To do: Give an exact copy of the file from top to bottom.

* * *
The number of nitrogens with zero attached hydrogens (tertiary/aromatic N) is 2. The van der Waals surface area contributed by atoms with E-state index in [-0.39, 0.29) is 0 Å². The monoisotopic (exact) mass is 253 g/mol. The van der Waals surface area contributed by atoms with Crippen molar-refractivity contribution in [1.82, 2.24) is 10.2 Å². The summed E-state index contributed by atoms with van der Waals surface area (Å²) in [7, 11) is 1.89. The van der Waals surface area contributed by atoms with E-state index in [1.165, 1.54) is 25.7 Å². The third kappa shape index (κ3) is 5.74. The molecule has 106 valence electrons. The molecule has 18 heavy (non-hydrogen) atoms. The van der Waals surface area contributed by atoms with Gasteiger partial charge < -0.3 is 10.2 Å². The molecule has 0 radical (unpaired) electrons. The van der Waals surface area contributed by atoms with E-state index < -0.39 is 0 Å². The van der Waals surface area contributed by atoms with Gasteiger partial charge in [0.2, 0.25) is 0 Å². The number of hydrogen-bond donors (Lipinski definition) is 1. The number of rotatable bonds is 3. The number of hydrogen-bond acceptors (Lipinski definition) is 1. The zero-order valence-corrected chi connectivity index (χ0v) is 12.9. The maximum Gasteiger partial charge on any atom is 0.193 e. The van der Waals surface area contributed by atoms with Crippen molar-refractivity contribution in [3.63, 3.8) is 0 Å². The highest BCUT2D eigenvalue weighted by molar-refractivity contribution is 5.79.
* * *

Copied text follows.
The number of nitrogens with zero attached hydrogens (tertiary/aromatic N) is 2. The van der Waals surface area contributed by atoms with E-state index in [-0.39, 0.29) is 0 Å². The monoisotopic (exact) mass is 253 g/mol. The van der Waals surface area contributed by atoms with Crippen molar-refractivity contribution in [1.82, 2.24) is 10.2 Å². The summed E-state index contributed by atoms with van der Waals surface area (Å²) in [7, 11) is 1.89. The van der Waals surface area contributed by atoms with E-state index in [1.165, 1.54) is 25.7 Å². The third kappa shape index (κ3) is 5.74. The molecule has 106 valence electrons. The molecule has 18 heavy (non-hydrogen) atoms. The van der Waals surface area contributed by atoms with Gasteiger partial charge < -0.3 is 10.2 Å². The molecule has 0 radical (unpaired) electrons. The van der Waals surface area contributed by atoms with E-state index < -0.39 is 0 Å². The van der Waals surface area contributed by atoms with Gasteiger partial charge in [0.2, 0.25) is 0 Å². The number of hydrogen-bond donors (Lipinski definition) is 1. The number of rotatable bonds is 3. The number of hydrogen-bond acceptors (Lipinski definition) is 1. The zero-order valence-corrected chi connectivity index (χ0v) is 12.9. The maximum Gasteiger partial charge on any atom is 0.193 e. The van der Waals surface area contributed by atoms with Crippen molar-refractivity contribution in [3.63, 3.8) is 0 Å². The highest BCUT2D eigenvalue weighted by molar-refractivity contribution is 5.79.